Unsurprisingly, C gives the correct result, but the shade of grey might not be an exact match for the blurred checkerboard pattern on your monitor if it’s not properly gamma-calibrated. Even the math shows this clearly: a 50% grey pixel that emits half as much light as a white pixel should have a RGB value of around (186,186,186), gamma-encoded:

$$0.5^{1\/2.2} ≈ 0.72974$$ $$0.72974·255 = 186$$

(Don’t worry that on the image the 50% grey is RGB(187,187,187). That small difference is because the image is sRGB-encoded, but I used the much simpler gamma formula for my calculation here.)

Gamma-incorrect resizing can also result in weird hue shifts on some images. For more details, read Eric Brasseur’s excellent article on the matter.

Antialiasing

I guess it’s no surprise at this point that antialiasing is no exception when it comes to gamma-correctness. Antialiasing in γ=2.2 space results in overly dark “smoothing pixels” (right image); the text appears too heavy, almost as if it was bold. Running the algorithm in linear space produces much better results (left image), although in this case the font looks a bit too thin. Interestingly, Photoshop antialiases text using γ=1.42 by default, and this indeed seems to yield the best looking results (middle image). The reason for this is that most fonts have been designed for gamma-incorrect font rasterizers, hence if you use linear space (correctly), then the fonts will look thinner than they should.

Figure 13 — Effects of gamma-incorrectness on text antialiasing. The left image was rendered with the option 'Blend Text Colors Using Gamma' set to 1.0, the middle one with 1.45, and the right one with 2.2.
Figure 13 — Effects of gamma-incorrectness on text antialiasing. The left image was rendered with the option 'Blend Text Colors Using Gamma' set to 1.0, the middle one with 1.45, and the right one with 2.2.

Physically-based rendering

If there’s a single area where gamma-correctness is an absolute must, that’s physically-based rendering (PBR). To obtain realistic looking results, gamma should be handled correctly throughout the whole graphics pipeline. There’s so many ways to screw this up, but these are the two most common ways:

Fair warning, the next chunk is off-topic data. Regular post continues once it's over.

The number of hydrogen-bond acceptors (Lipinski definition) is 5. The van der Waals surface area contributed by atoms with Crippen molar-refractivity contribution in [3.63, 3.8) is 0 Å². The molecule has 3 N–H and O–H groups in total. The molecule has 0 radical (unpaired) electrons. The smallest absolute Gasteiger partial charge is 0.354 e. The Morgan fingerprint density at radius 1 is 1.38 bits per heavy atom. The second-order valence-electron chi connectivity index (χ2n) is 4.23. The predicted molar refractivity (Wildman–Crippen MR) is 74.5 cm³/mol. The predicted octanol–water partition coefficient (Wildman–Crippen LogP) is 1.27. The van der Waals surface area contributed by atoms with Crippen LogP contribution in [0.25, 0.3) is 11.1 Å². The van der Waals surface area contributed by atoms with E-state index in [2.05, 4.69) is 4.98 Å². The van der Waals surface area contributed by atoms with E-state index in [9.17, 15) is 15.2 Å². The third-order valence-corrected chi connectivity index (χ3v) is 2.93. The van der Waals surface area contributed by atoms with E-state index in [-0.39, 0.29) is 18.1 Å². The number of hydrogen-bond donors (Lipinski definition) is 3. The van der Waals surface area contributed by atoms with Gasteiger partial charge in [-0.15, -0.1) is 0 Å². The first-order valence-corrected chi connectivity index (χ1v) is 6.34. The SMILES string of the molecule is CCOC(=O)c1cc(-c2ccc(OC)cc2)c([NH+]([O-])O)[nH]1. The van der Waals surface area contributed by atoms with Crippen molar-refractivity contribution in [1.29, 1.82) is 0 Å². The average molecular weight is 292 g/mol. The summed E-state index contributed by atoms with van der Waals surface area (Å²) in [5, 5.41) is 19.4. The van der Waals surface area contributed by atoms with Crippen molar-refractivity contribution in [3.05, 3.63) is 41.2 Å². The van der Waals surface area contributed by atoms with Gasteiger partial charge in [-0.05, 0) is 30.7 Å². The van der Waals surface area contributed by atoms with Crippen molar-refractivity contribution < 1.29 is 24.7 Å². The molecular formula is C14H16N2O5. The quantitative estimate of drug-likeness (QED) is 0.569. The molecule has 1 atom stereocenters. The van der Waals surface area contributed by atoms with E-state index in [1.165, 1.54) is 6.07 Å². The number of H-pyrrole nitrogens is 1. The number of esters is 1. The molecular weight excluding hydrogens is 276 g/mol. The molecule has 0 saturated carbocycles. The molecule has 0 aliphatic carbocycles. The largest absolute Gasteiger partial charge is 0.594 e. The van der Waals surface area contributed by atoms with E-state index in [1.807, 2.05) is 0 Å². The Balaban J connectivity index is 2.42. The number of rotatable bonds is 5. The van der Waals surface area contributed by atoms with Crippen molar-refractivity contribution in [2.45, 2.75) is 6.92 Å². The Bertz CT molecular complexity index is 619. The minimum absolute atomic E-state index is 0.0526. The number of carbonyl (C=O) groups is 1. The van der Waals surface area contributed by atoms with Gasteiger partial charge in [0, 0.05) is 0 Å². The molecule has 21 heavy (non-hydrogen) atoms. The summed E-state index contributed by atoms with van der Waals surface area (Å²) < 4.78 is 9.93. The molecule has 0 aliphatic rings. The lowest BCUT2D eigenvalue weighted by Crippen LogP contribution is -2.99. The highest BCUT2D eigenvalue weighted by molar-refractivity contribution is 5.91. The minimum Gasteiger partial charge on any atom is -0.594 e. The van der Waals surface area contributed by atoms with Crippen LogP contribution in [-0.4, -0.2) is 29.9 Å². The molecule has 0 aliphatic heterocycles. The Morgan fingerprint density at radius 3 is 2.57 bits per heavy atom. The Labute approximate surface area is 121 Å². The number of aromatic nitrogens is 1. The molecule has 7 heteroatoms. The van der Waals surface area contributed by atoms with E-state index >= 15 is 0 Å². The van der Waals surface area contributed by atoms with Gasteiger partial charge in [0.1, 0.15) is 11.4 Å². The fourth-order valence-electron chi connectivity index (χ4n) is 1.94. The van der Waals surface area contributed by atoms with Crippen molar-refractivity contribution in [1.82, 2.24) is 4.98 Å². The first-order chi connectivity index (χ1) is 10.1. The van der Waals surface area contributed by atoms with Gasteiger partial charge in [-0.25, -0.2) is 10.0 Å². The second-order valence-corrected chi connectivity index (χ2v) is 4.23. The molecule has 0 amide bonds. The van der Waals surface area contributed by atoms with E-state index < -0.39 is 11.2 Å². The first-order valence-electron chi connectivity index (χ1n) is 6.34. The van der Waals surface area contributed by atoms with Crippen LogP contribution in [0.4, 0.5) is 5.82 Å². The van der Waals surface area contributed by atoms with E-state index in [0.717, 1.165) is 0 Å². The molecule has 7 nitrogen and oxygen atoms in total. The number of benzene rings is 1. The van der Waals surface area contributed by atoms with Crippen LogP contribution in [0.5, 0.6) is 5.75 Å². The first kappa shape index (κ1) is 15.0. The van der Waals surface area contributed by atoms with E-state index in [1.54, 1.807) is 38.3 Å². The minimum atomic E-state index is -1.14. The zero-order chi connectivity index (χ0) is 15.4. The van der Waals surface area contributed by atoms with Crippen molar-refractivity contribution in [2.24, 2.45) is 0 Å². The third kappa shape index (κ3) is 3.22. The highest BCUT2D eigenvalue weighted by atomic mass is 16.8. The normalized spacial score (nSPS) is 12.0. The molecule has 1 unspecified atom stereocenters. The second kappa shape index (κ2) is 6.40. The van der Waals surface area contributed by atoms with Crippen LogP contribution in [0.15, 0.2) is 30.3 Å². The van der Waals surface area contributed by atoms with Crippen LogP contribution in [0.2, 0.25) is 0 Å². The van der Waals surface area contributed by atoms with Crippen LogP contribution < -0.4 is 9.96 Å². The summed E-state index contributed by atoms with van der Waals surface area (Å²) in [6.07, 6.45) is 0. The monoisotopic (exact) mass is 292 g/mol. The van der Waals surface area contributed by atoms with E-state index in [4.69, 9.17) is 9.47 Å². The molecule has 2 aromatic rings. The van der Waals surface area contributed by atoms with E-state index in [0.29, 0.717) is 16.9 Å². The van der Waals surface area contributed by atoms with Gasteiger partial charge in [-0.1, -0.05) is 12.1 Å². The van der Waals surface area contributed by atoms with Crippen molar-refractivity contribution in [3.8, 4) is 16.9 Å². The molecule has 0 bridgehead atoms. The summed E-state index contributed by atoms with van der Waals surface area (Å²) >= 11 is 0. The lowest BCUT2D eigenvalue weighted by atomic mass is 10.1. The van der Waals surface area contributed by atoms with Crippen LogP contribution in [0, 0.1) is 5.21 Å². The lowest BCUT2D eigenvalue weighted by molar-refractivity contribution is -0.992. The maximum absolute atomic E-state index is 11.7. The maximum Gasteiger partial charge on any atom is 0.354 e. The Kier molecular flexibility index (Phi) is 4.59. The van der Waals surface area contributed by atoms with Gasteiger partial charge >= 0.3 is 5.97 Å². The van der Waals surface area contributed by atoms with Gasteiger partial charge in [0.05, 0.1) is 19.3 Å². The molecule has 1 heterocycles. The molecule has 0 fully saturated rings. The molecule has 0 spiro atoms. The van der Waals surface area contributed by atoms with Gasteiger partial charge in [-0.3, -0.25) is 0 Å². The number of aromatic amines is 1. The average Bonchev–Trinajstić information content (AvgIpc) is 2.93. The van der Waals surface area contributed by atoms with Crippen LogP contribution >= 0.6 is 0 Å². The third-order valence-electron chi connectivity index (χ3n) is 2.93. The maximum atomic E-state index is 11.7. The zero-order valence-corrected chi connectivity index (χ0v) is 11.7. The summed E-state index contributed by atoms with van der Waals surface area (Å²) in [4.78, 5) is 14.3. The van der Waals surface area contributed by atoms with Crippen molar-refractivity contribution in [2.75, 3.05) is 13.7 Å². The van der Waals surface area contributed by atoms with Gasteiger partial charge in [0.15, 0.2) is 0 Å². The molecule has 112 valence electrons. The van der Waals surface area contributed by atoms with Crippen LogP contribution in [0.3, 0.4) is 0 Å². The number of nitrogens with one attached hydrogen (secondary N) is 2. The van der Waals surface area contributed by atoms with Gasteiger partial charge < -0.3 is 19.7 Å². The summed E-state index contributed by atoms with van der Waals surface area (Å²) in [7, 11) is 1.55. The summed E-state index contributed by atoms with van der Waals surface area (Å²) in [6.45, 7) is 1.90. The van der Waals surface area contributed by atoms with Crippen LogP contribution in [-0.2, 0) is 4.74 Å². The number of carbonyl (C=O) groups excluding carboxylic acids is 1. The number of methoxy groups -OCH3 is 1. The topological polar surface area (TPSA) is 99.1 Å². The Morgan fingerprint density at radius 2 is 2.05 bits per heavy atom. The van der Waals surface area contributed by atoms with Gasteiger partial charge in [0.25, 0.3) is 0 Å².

• Doing the calculations in linear space but failing to convert the final image to sRGB and then “tweaking” various material and lighting parameters to compensate.
  • Failing to convert sRGB texture images to linear space (or set the sRGB flag when hardware acceleration is used).

These two basic errors are then usually combined in various interesting ways, but the end result would invariably fail to resemble a realistic looking scene (e.g. quadratic light falloff will not appear quadratic anymore, highlights will be overblown and will exhibit some weird hue and saturation shifts etc.)

To demonstrate the first mistake using my own ray tracer, the left image below shows a very simple but otherwise quite natural looking image in terms of physical lighting accuracy. This rendering took place in linear space and then the contents of the framebuffer were converted to sRGB before writing it to disk.

On the right image, however, this last conversion step was omitted and I tried to tweak the light intensities in an attempt to match the overall brightness of the gamma-correct image. Well, it’s quite apparent that this is not going to work. Everything appears too contrasty and oversaturated, so we’d probably need to desaturate all material colours a bit maybe use some more fill lights to come closer to the look of the left image. But this is a losing battle; no amount of tweaking will make the image correct in the physical sense, and even if we got it to an acceptable level for one particular scene with a particular lighting setup, any further changes to the scene would potentially necessitate another round of tweaks to make the result look realistic again. Even more importantly, the material and lighting parameters we would need to choose would be completely devoid of any physical meaning whatsoever; they’ll be just a random set of numbers that happen to produce an OK looking image for that particular scene, and thus not transferable to other scenes or lighting conditions. It’s a lot of wasted energy to work like that.